The Simple Way to Understand the Cost of a Loan

Loans can be confusing.  The salesman throws lots of numbers at you, interest rates, monthly payments, and down payments.  Then he starts using big words and abbreviations you aren’t quite sure you understand.  My APR is 6.2%, amortized over 60 months and that gives me a payment of $456?  What did that guy just say?  If you are confused about loans or the loan process this post will give you a simple way to understand the cost of a loan.


A Loan is a Product

Most people don’t think of loans as products, but that is exactly what they are.  The guy “giving” you the loan, is actually selling you a loan.  He is required by law to tell you all of the numbers and fancy jargon that goes with them, but there is no requirement on how he tells you.  So if you go in to get a car loan, he may give you several options and talk pretty fast while he is doing it.

The market crash of 2008 was largely based on bad loans.  People were shocked someone would give them a loan they couldn’t afford.  Guess what, they didn’t give them loans, they sold them loans.  In my post 10 Surprising Books that Will Change Your Worldview, I mention a book called The Big Short by Michael Lewis.  It gives you a good account of just how ruthless these salesmen are.

It’s More than a Monthly Payment

When you walk up to the loan officers desk the first thing he asks you is “What are you looking at for a monthly payment?”   If he can keep you focused on the monthly payment, you might not notice how much the loan is actually going to cost you.

Here is an example. My husband and I were wandering through Bass Pro Shops a few weeks ago and we were in the boat section.  My husband would really like a boat.  Really, really like a boat. When we found a boat he really liked he pointed to the sign in front of the boat “This one is only $359 a month”. He had a hopeful grin on his face as I moved in closer to the sign.

In really big letters it read “Only $359 a month”.  In smaller letters it told me the price of the boat “$27,000”  and in teeny tiny letters I had to squint at to read it said “12-year loan” Holy crap! 12 years!!  I looked at him and said, “Umm no, these people must be nuts!”  His face fell, but the monthly payment…

The 3 Numbers You Need to Understand the Cost of a Loan

It only takes three numbers to understand the cost of a loan.  You need to know the amount of the monthly payment, you need to know the length of the loan in months and you need to know the purchase price of the item you are purchasing.  That is all you need.   In my boat example, the length of the loan was 12 years or 144 months.  The monthly payment was $359.  Multiply the two and you get $51,696.  Subtract the cost of the boat, $27000, and I know the loan would cost me $24,696.

I repeat the loan would cost me almost as much as the boat itself! 

Bass Pro would kindly give me the loan for the boat for only $359 a month, aren’t they so sweet! Oh yea, and they would make nearly the retail cost of the boat off of the loan.  This is why you always see ads that tell you the monthly payment.  No one wants to tell you “hey that $30,000 vehicle is going to cost you $50,000”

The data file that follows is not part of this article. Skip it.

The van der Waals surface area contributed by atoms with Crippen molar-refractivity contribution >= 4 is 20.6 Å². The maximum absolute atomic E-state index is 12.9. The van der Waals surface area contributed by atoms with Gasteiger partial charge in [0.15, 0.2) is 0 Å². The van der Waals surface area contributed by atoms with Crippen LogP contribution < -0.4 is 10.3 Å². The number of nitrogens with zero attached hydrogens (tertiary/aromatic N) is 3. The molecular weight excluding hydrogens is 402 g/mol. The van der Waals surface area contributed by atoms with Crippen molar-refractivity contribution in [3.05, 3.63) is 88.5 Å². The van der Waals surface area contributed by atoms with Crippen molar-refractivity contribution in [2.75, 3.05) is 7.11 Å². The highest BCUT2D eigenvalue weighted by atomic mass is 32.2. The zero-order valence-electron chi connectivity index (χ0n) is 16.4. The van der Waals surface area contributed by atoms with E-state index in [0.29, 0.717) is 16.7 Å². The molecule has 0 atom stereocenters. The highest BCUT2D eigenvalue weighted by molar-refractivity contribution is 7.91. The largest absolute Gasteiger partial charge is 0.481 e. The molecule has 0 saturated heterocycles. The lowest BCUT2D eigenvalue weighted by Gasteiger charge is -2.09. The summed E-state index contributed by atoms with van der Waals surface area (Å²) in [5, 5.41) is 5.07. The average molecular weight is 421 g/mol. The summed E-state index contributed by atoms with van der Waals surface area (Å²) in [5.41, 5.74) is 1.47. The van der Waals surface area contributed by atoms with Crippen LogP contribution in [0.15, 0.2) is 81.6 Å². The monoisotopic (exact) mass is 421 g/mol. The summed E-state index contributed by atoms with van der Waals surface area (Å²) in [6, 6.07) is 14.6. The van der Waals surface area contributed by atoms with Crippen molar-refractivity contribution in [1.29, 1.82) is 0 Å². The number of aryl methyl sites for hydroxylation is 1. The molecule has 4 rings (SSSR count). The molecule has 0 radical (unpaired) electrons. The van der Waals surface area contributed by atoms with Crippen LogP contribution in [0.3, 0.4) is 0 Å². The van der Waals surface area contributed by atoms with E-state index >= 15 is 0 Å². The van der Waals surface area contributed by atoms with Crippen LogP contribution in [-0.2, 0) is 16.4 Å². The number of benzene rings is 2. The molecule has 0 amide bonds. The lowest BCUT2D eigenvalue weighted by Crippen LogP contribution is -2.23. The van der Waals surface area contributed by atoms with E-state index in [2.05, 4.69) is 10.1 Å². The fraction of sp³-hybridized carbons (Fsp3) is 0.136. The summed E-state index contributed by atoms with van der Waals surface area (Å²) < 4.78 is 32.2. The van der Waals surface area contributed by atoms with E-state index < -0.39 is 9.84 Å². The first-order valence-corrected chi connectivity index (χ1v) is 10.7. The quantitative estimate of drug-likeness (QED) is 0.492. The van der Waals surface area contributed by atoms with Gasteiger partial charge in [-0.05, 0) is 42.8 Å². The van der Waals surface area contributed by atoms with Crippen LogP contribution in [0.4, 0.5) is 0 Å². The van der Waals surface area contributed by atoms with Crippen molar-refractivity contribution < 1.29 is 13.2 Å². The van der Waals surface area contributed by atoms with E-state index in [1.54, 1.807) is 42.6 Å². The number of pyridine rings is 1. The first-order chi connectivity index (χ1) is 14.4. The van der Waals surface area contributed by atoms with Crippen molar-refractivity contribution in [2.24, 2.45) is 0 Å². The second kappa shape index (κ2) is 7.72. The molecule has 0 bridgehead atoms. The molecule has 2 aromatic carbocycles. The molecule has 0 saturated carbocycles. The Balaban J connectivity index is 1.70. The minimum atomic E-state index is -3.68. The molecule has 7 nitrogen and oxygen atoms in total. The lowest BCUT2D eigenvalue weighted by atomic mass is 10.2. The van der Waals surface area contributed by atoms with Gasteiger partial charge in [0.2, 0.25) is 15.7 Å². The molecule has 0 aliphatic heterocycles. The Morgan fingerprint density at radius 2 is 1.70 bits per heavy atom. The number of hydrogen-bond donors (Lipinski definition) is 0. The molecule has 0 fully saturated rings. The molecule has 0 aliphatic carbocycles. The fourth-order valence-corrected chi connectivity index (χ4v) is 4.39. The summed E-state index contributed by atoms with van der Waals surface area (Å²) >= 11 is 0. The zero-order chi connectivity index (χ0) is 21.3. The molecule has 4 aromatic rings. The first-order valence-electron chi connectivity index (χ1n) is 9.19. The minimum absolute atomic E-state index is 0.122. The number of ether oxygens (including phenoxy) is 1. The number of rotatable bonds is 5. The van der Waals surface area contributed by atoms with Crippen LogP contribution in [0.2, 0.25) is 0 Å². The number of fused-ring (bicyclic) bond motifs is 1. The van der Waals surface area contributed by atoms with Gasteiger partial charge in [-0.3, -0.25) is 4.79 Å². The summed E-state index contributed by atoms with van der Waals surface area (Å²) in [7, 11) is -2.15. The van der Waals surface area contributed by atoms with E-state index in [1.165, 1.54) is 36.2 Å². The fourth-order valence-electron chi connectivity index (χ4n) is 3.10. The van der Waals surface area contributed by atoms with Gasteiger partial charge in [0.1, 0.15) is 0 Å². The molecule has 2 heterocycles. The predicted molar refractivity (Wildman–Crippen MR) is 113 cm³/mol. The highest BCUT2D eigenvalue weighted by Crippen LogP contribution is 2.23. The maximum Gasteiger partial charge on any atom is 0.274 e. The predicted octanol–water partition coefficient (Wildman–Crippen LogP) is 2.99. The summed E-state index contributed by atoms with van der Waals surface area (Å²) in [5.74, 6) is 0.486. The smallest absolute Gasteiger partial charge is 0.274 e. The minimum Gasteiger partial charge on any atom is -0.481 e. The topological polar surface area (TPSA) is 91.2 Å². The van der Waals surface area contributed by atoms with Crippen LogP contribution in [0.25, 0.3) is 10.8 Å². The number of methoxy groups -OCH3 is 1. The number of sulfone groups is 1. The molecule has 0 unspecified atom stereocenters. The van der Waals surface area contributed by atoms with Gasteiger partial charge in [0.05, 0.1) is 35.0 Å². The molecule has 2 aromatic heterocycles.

This is why understanding the cost of a loan is so important.  If you know the cost of the loan, you can make a better decision about if you can really afford it or not.

The Formula

Does that word scare you? Formula?  Don’t let it.  Here is what you do; multiply the monthly payment times the months you will pay and subtract the purchase price of the item.  That will give you the true cost of the loan.

Monthly payment x Months you are paying = Total amount you will pay.

Total amount you will pay – Price of item = Cost of the loan.

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Here are a few examples

  • You would like to purchase a $35,000 vehicle, the salesman says $629 a month for 72 months.
    • Monthly payment $629 x 72 months = $45,288, this is the total amount you will pay.
    • $45,288 – $35,000, the cost of the vehicle = $10,288  This is the cost of the loan.
  • You are purchasing a living room suite for $4000 with $99.00 payments for 5 years (60 months)
    • Monthly payment $99.00 x 60 months = $5940, total amount you will pay
    • $5,940 – $4,000 = $1,940, Total cost of the loan

The Take-Away

There are two things I want you to get out of this post.  First I want you to understand a loan is a product.  We all need products, and we expect them to cost money.  Loans are no different.  A loan is a product that costs money.

Second I want you to have a simple way to figure out what a loan will cost you.  The sales man or loan officer will throw lots of numbers at you.  You will look like a brilliant consumer by just using this formula. Bookmark the page if you need to!

Loans are not bad things, but just like you can get a lemon from the car salesmen, you can get a lemon of a loan.  Be ahead of the game and know the total cost before you sign on the dotted line.




  1. Julie @ Filling the Jars

    September 16, 2016 at 7:08 am

    It always amazes me how many people never do the math when getting a loan! Great post, Michele!

    1. Michele Cook

      September 16, 2016 at 8:36 pm

      Thanks Julie! I think it scares people to do the math, or they don’t feel like they are an adult if they hesitate. I hope this post helps a lot of people

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